Manatee Bones Explain Evolution of Leglessness
One gene may guide development of fish, snakes, other creatures, researchers say
WEDNESDAY, Aug. 30, 2006 (HealthDay News) -- Research on manatee bones has yielded new insights into evolution, Stanford University researchers report.
David Kingsley, a professor of developmental biology at Stanford's School of Medicine, weighed 114 pairs of manatee pelvic bones and found the average left pelvic bone was 10 percent larger than the right one.
The finding, combined with Kingsley's previous research, suggests that mutations in one gene, called PitX1, may be responsible for the evolution of leglessness in manatees and numerous others species around the world, such as whales, fish and snakes.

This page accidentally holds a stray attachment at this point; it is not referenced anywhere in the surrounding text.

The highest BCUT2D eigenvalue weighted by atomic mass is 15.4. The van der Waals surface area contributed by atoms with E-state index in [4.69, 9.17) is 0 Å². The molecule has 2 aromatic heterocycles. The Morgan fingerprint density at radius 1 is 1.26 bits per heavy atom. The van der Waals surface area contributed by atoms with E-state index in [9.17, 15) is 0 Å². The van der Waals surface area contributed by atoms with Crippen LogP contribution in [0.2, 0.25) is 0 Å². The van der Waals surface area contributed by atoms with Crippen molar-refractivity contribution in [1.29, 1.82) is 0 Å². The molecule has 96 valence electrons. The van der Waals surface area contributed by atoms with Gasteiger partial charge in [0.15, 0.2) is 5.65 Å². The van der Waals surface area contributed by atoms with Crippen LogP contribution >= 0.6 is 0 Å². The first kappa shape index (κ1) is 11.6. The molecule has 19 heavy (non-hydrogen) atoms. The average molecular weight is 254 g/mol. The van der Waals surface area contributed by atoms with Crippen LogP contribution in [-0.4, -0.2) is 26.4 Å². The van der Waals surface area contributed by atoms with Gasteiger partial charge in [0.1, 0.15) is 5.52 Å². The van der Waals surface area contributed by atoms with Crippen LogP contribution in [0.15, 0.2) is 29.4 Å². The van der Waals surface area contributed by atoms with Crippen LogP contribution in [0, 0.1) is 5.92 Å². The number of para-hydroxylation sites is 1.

"It's striking that evolution might use the same mechanism over and over," Kingsley said in a prepared statement.
The study was published in this week's online issue of the Proceedings of the National Academy of Sciences.
Further research is needed to identify the precise DNA changes in PitX1 or other genes that led to these evolutionary changes, the researchers said.
Arizona State University has more about human evolution.